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JP Morgan Chase: More Evidence of Wrongdoing

David Callahan

After last week -- when JP Morgan Chase settled charges by the SEC that it engaged in rigged bidding -- its CEO Jamie Dimon has even more explaining to do.

Dimon has been famously complaining for the past two years about anti-Wall Street rhetoric that has unfairly branded all banks as greedy and corrupt. "It's unfair to talk about us as one," he said in 2009. "Not every company was responsible." Dimon has repeatedly said or implied that JP Morgan is one of the good guys and shouldn't be lumped in with the likes of Lehman Brothers or AIG.

But the facts never quite supported Dimon's noble vision of JP Morgan, and those facts have become ever more damming in recent weeks, as I've described here earlier. In late June, JP Morgan agreed to pay $153.6 million to settle charges that it misled investors about a financial product stuffed with toxic mortgage-backed securities -- the exact sort of hanky panky that helped blow up the economy.

In the case settled last week, the SEC charged the JP Morgan's securities unit, JPMS, with "fraudulently rigging at least 93 municipal bond reinvestment transactions in 31 states, generating millions of dollars in ill-gotten gains."

According to the suit, JP Morgan effectively got local governments to pay higher higher prices for certain securities and pocketed the extra profits -- yet another example of Wall Street bankers directly siphoning money away from taxpayers.

The SEC alleges that from 1997 through 2005, JPMS’s fraudulent practices, misrepresentations and omissions undermined the competitive bidding process, affected the prices that municipalities paid for reinvestment products, and deprived certain municipalities of a conclusive presumption that the reinvestment instruments had been purchased at fair market value. JPMS’s fraudulent conduct also jeopardized the tax-exempt status of billions of dollars in municipal securities because the supposed competitive bidding process that establishes the fair market value of the investment was corrupted.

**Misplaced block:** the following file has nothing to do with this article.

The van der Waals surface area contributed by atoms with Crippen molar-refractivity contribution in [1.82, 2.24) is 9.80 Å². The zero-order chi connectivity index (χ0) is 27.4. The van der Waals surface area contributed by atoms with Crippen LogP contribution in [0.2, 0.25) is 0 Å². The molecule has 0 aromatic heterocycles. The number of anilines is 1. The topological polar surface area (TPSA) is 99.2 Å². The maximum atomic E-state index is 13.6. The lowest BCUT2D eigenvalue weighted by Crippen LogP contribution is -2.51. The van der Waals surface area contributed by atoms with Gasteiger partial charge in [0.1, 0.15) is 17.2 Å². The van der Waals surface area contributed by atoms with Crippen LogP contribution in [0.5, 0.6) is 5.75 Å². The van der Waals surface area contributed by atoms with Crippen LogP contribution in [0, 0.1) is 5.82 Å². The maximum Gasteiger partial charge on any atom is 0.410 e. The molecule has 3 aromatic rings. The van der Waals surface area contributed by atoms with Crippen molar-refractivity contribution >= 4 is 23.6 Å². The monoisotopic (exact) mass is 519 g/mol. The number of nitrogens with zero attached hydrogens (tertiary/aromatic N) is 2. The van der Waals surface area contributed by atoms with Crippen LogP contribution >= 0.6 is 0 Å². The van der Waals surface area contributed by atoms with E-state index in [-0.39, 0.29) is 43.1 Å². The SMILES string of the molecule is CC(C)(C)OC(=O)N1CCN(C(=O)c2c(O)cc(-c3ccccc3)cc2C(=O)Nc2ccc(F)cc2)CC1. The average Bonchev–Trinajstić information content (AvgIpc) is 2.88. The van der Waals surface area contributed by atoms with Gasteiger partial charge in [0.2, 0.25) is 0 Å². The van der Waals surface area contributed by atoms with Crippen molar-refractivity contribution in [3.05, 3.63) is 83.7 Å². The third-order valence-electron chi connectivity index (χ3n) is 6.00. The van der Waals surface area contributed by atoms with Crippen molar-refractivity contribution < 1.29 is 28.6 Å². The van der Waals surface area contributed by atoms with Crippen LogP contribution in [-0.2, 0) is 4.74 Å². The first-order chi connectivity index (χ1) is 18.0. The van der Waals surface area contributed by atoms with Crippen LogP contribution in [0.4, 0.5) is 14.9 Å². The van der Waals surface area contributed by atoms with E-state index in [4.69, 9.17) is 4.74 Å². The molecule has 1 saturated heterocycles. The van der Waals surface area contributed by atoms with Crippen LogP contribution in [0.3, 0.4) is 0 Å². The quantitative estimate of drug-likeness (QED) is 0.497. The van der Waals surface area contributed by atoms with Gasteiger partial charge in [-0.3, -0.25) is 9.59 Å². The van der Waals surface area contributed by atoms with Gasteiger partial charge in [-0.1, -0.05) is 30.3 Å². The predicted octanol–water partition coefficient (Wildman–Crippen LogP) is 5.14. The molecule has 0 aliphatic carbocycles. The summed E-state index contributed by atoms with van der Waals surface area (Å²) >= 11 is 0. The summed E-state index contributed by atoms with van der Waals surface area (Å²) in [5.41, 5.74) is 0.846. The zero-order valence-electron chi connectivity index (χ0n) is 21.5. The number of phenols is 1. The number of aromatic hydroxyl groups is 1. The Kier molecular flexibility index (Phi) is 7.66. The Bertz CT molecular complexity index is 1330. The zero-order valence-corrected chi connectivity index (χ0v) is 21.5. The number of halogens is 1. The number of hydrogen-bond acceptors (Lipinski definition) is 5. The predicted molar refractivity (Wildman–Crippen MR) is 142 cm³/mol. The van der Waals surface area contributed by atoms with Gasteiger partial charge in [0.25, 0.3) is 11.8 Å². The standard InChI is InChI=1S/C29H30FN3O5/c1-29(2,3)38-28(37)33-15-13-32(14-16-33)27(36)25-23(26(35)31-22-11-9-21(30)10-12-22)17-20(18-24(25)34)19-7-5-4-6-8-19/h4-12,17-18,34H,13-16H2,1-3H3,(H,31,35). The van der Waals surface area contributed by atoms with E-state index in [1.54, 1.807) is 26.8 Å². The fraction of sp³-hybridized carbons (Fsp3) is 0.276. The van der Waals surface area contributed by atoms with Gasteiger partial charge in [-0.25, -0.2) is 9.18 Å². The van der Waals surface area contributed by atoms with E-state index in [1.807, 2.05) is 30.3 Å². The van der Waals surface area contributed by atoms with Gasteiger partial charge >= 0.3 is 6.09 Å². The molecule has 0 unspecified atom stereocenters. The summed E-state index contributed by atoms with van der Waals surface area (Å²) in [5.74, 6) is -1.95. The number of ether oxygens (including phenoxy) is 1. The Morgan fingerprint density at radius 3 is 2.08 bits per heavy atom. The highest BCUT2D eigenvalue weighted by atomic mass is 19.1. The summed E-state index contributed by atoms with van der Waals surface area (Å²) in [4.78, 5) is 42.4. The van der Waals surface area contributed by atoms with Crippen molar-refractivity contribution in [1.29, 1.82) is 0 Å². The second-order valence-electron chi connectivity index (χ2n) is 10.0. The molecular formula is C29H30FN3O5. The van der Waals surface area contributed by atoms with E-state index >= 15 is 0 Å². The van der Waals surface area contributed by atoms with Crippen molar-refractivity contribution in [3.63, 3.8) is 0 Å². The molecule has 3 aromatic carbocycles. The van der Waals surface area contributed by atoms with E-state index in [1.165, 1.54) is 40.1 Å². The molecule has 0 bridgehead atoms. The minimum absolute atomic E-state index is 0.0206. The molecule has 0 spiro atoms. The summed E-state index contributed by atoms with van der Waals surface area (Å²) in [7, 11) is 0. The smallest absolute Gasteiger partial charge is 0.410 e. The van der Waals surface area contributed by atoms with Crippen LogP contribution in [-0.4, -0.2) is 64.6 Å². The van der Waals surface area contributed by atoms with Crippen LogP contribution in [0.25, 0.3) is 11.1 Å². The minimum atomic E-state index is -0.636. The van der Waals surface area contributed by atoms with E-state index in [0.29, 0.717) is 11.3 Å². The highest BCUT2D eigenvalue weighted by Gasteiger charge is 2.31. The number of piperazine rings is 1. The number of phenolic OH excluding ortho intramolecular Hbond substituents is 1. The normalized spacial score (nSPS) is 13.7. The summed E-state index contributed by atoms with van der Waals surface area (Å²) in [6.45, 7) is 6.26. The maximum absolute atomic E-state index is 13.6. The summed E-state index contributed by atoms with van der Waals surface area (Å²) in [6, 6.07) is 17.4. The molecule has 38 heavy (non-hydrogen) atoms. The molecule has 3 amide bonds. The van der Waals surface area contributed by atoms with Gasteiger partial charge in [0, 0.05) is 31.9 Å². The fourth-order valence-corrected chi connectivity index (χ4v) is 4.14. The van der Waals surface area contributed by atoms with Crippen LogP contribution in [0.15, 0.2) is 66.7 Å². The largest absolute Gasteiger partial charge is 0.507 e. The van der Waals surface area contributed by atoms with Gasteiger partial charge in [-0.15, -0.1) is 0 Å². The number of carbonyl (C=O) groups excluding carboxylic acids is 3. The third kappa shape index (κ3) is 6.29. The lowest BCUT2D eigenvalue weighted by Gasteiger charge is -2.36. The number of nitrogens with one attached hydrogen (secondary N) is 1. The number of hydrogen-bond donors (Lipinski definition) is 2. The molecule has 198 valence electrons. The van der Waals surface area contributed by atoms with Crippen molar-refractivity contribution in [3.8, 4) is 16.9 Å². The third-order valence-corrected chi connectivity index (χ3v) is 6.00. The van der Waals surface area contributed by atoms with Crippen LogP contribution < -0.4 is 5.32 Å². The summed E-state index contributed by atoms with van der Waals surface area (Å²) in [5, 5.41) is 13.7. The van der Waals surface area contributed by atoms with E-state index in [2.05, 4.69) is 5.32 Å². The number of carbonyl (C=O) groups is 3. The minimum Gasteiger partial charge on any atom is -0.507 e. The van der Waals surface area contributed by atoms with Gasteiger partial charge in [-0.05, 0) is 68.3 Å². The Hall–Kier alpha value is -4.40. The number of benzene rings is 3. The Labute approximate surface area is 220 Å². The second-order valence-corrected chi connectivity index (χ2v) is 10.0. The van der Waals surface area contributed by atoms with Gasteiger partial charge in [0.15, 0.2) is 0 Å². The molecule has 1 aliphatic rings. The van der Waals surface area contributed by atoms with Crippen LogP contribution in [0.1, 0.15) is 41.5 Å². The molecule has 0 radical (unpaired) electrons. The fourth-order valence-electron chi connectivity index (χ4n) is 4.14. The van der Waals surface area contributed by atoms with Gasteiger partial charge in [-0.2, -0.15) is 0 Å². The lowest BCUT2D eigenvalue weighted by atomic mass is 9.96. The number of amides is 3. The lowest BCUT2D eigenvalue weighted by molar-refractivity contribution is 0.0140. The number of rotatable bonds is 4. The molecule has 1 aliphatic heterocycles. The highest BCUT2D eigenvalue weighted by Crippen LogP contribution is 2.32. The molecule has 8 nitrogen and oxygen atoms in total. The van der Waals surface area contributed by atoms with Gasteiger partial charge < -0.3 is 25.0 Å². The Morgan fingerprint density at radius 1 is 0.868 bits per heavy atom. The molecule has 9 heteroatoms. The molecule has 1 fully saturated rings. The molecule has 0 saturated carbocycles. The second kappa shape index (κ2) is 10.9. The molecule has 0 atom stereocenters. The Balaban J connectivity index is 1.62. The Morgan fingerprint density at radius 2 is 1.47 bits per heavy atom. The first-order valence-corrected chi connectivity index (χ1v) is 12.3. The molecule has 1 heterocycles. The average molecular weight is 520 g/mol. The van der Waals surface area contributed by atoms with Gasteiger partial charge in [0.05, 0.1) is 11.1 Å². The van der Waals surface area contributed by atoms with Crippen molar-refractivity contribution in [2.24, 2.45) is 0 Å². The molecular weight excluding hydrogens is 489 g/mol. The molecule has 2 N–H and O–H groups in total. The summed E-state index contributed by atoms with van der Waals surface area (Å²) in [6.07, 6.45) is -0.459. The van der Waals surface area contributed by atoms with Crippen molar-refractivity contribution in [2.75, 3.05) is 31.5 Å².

All of this is illegal, of course, but guess what: Not a single individual executive has been charged with any crime, or even named, and JP Morgan didn't explicitly acknowledge wrongdoing in agreeing to pay $228 million to settle the SEC's charges.

Crimes occurred -- big enough crimes to warrant nearly a quarter billion dollar penalty -- but apparently no one actually committed those crimes.

None of this is very surprising. The government routinely settles serious cases of fraud or corruption with large corporations without holding anyone responsible and there is a reason  for this: successfully trying complex white collar cases can take years and millions of dollars. So federal authorities just settle instead -- even if such settlements do little to deter future crimes.

Meanwhile, Congress is trying to cut the budget of the SEC -- which will make it even harder to do justice in these cases. No wonder there is an ongoing corporate crime wave. For all the trauma of the past few years, major frauds are all but inevitable in the years ahead given the lax response of federal authorities.